• Stick-built homes often require a large team of different tradespersons—from framers, insulation installers, drywall hangers, stucco appliers, to plaster appliers. This labor can be very expensive. Further, the construction of such homes use resource-depleted materials such as such as chemically treated lumber which can emit dangerous chemicals, or foster the growth of mold or other pathogens. Such homes can suffer from insect infestations such as termites, are susceptible to fire damage, and often require dedicated routine maintenance. Such homes are also susceptible to being severely damaged by weather extremes such as tornadoes, hurricanes, and floods. Thus, the life expectancy of typical stick-built homes is often relatively short.
  • In addition, traditional stick-built homes are often relatively energy inefficient. With the costs of energy increasing and with a growing awareness of environmental concerns, energy efficiency is becoming a critical consideration in home design and construction.
  • Although the vast majority of new homes are constructed of wood, attempts have been made to construct homes from concrete and other materials. While addressing some of the problems of fire and termite susceptibility, and improving insulation, this building technology is currently more expensive than traditional wood structures, and has thus failed to gain any significant market penetration.
  • Structural concrete has physical properties which lend itself the ability to form many structural building components such a beams, columns, walls, floors, and roofs. Structural concrete is often reinforced with reinforcing bars such as rebar to improve its tensile strength. Structural concrete is relatively dense at about 2400 kilograms per cubic meter and thus may not be suitable for many applications requiring lower weight or better thermal insulation. Cellular concrete, also know as aerated concrete, contains diffused tiny air pockets resulting in densities between about 400 and 1600 kilograms per cubic meter and thermal conductivities of between about 0.1 and 0.6 watts per meter degree kelvin.
  • Expanded polystyrene (EPS) is a rigid, closed-cell foam that can be formed into light-weight sheets of material that have been used for building insulation. Its density can vary greatly depending on how much the foam has been expanded. For most building insulation applications its thermal conductivity can range between about 0.032 and 0.038 watts per meter degree kelvin depending on the density. Densities Compressive strength should be no less than 0.1 Mpa (15 pounds per square inch)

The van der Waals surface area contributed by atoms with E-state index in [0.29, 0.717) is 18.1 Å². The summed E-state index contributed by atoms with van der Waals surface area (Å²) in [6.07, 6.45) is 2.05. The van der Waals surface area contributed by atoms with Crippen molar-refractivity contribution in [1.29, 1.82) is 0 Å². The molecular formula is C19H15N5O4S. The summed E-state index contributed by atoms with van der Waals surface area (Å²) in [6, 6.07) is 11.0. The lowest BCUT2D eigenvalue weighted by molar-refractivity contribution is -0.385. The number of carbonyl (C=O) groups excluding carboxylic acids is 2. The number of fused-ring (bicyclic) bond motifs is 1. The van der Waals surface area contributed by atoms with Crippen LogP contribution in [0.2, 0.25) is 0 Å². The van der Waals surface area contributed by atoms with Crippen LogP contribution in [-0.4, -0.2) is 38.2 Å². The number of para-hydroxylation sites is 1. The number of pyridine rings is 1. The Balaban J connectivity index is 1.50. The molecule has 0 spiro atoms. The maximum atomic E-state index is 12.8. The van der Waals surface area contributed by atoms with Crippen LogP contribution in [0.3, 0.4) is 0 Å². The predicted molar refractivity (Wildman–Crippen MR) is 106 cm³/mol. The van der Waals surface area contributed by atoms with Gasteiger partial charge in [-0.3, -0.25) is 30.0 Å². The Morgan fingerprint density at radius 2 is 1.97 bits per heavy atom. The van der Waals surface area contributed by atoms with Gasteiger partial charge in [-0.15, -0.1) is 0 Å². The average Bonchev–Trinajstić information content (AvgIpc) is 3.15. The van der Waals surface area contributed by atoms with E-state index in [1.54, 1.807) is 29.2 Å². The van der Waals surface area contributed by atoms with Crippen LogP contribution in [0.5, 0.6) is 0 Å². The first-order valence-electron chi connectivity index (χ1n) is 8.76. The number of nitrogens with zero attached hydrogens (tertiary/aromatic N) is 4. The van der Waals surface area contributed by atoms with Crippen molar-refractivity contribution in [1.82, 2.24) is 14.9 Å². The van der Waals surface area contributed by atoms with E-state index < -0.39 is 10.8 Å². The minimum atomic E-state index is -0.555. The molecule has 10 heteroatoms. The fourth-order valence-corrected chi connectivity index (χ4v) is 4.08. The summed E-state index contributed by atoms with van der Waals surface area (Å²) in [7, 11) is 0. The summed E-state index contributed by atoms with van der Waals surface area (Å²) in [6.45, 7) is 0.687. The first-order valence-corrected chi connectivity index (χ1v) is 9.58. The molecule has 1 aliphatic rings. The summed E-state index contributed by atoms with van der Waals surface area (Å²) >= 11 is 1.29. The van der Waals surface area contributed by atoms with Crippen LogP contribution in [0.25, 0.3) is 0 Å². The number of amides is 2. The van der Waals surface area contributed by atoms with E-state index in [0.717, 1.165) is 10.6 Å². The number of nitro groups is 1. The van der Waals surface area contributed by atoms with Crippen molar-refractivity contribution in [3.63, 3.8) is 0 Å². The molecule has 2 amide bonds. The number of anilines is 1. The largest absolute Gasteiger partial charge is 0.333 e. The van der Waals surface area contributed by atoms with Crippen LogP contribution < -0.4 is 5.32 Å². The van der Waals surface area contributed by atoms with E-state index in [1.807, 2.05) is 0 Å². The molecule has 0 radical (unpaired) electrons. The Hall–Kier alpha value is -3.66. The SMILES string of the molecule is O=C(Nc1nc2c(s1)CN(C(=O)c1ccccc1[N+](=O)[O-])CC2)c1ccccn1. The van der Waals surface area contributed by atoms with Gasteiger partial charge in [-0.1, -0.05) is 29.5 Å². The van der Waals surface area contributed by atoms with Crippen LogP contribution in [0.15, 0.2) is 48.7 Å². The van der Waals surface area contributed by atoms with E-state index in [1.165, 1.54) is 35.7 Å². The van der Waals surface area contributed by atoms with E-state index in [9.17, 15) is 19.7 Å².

• Therefore there is a need for a home building system which addresses some or all of the above identified inadequacies.
  • SUMMARY
  • The principal and secondary objects of the invention are to provide an improved structural planar component for building dwelling structures. These and other objects are achieved by a composite concrete building component including structural concrete, cellular concrete, and integrated insulating rigid foam.
  • In some embodiments there is provided a composite concrete building component constructed by setting a first set of form panels to provide a supportive structure for a first side of a composite concrete building component, installing internal foam blocks comprising spaces between individual ones of the internal foam blocks to create substantially vertical voids extending along a substantial portion of the width of the composite concrete building component.
  • In some embodiments a second set of form panels is provided to support the second side of a composite concrete building component and reinforced structural concrete is poured into the voids to create concrete posts and on top of the internal foam blocks to create one or more substantially horizontal beams.
  • In some embodiments the first and second sets of form panels are repositioned away from the internal foam blocks and reinforced concrete posts to form voids into which cellular concrete is poured.
  • In some embodiments there is provided a composite building component comprises: a pair of stratiform layers of cellular concrete straddling a core; wherein said core comprises a framework of structural concrete interspersed with a number of rigid, closed-cell foam blocks.